Sad news today, Carroll Shelby, winner of Le Mans in 1959 driving an Aston Martin and creator of the famed Cobra sports car in 1962, has died aged 89. A true racer, Carroll had to end his racing career due to heart ailments and found chicken farming not exciting.
Deciding to build his own sports car he mated a new Ford engine to an old British chassis creating one of the worlds greatest cars, the Cobra. Success at various racing events had Shelby American go on to compeate in FIA Sports Car Racing all over Europe. Cobras (and Shelby prepared Mustangs) went on to win the Manufactuers Championship in 1965 with the Daytona Coupe and the SCCA Group B Championship with the GT350R Mustang.
Impressed with his team mangagment skills, Henry Ford II tapped Carroll to help Ford win the Le Mans races in 1966 and 1967. Ford GTs won the subsequent races in '68 and '69. So dominant were the cars that the rules were changed and the track altered to slow the cars down. (Porsche went on to dominate for years after using the all conquering 917 anyway)
Thousands of Shelby Mustangs were built and sold for public use from '65-'70. Though Carroll had little to do with actual design after '67, his input was sought untill Ford got out of racing in 1971. The '65 GT350 put Mustang on the map as a car capable of compeating with cars costing far more and with much more sophisticated engineering. The '69 GT500 was among the flashiest cars available in the heady muscle car era.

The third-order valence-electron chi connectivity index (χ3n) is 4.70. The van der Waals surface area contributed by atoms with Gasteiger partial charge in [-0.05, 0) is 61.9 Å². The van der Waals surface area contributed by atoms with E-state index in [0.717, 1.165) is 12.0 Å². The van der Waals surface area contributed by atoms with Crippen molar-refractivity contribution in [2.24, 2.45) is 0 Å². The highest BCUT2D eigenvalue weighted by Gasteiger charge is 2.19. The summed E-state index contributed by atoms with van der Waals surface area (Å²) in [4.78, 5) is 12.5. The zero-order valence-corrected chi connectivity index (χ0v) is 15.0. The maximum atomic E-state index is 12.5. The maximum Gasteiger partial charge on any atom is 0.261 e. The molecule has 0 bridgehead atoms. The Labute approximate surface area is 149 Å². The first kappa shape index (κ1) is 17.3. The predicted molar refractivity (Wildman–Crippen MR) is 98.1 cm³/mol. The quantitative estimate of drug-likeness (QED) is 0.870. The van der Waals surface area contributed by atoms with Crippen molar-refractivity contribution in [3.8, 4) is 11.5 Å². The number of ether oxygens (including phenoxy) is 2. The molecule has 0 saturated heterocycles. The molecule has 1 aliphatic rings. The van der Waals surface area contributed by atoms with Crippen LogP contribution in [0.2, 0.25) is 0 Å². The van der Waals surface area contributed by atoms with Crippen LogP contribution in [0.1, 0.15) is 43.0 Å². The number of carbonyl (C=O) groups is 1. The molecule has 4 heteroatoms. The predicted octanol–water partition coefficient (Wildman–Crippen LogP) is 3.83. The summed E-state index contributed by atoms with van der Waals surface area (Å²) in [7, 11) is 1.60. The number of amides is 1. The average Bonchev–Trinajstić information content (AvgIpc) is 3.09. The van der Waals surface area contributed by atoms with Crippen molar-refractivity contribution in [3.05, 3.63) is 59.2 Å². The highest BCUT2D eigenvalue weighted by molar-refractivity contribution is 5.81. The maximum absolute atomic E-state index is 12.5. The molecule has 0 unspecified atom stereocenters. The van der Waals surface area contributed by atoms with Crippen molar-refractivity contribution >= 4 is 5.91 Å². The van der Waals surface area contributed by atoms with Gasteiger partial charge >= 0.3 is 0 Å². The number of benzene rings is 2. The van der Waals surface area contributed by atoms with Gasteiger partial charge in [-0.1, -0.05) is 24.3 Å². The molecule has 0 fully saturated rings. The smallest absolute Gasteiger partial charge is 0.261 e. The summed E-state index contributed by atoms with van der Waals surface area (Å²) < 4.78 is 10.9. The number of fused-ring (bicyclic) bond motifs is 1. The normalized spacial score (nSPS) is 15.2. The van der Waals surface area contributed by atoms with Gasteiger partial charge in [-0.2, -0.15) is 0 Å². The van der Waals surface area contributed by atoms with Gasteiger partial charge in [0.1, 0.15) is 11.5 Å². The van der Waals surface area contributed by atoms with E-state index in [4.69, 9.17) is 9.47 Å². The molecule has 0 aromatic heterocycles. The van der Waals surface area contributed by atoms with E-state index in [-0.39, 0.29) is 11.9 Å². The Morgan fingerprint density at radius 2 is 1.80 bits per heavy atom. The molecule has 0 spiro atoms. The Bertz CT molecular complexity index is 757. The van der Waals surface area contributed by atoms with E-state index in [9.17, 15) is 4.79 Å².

After safaring and general mulling about, Carroll was contacted by his old friend Lee Iacocca to help create some excitment in the Chrysler Corporation in the early '80s. Never one to sit idly, Carroll had given lots of ideas for turbocharged cars such as the GLH Omni and Daytona. When Bob Lutz decided to build a car at Dodge in homoge to the original Cobra, it was once again Carroll Shelby they turned to for help and ideas in creating the Viper.
For Fords 100th anniversary, William Ford Jr. contacted Carroll to see if he would be interested in partnering with Ford for some special projects to commemorate the anniversry and to bring Carroll back into the fold. Carroll remarked that it was fitting that it would be Ford that would be the last car company he would work with.
One of the worlds oldest living heart transplant recipiants, Carroll set up a foundation to help in research and funding for heart disease, benifiting hundreds of people worldwide. He remained active in his company, Shelby American, and the foundation as far as I know, untill his recent passing.
A life like his is a reminder that determination and inginuity go a long way. Well known the world over as a self made man, his accomplishments speak for themselves. At his age, it's hardly a suprise that he would eventually pass on to that great garage in the sky. But as I heard the news and reflected on who he was and what he did I couldn't help but be a bit saddened that one of the worlds most greatest real car guys was gone. Gone, but not forgotten.
God bless Carroll, you brought happiness and joy to so many people for so long, that the world will be a bit less full without you.